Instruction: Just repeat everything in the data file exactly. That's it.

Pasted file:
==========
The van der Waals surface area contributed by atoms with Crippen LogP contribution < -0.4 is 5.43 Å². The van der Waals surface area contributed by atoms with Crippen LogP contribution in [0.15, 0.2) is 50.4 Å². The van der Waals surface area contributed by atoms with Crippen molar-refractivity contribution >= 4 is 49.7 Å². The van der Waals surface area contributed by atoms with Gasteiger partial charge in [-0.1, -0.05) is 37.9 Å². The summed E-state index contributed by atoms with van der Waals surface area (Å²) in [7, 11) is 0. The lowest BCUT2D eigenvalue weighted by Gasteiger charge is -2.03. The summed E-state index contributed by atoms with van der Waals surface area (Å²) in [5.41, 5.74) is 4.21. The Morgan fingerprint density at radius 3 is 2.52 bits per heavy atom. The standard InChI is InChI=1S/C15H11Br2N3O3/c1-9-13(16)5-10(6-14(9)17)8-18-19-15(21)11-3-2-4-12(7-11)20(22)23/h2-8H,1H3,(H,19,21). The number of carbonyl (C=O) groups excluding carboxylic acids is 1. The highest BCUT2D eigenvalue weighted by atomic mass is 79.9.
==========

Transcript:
The van der Waals surface area contributed by atoms with Crippen LogP contribution < -0.4 is 5.43 Å². The van der Waals surface area contributed by atoms with Crippen LogP contribution in [0.15, 0.2) is 50.4 Å². The van der Waals surface area contributed by atoms with Crippen molar-refractivity contribution >= 4 is 49.7 Å². The van der Waals surface area contributed by atoms with Gasteiger partial charge in [-0.1, -0.05) is 37.9 Å². The summed E-state index contributed by atoms with van der Waals surface area (Å²) in [7, 11) is 0. The lowest BCUT2D eigenvalue weighted by Gasteiger charge is -2.03. The summed E-state index contributed by atoms with van der Waals surface area (Å²) in [5.41, 5.74) is 4.21. The Morgan fingerprint density at radius 3 is 2.52 bits per heavy atom. The standard InChI is InChI=1S/C15H11Br2N3O3/c1-9-13(16)5-10(6-14(9)17)8-18-19-15(21)11-3-2-4-12(7-11)20(22)23/h2-8H,1H3,(H,19,21). The number of carbonyl (C=O) groups excluding carboxylic acids is 1. The highest BCUT2D eigenvalue weighted by atomic mass is 79.9.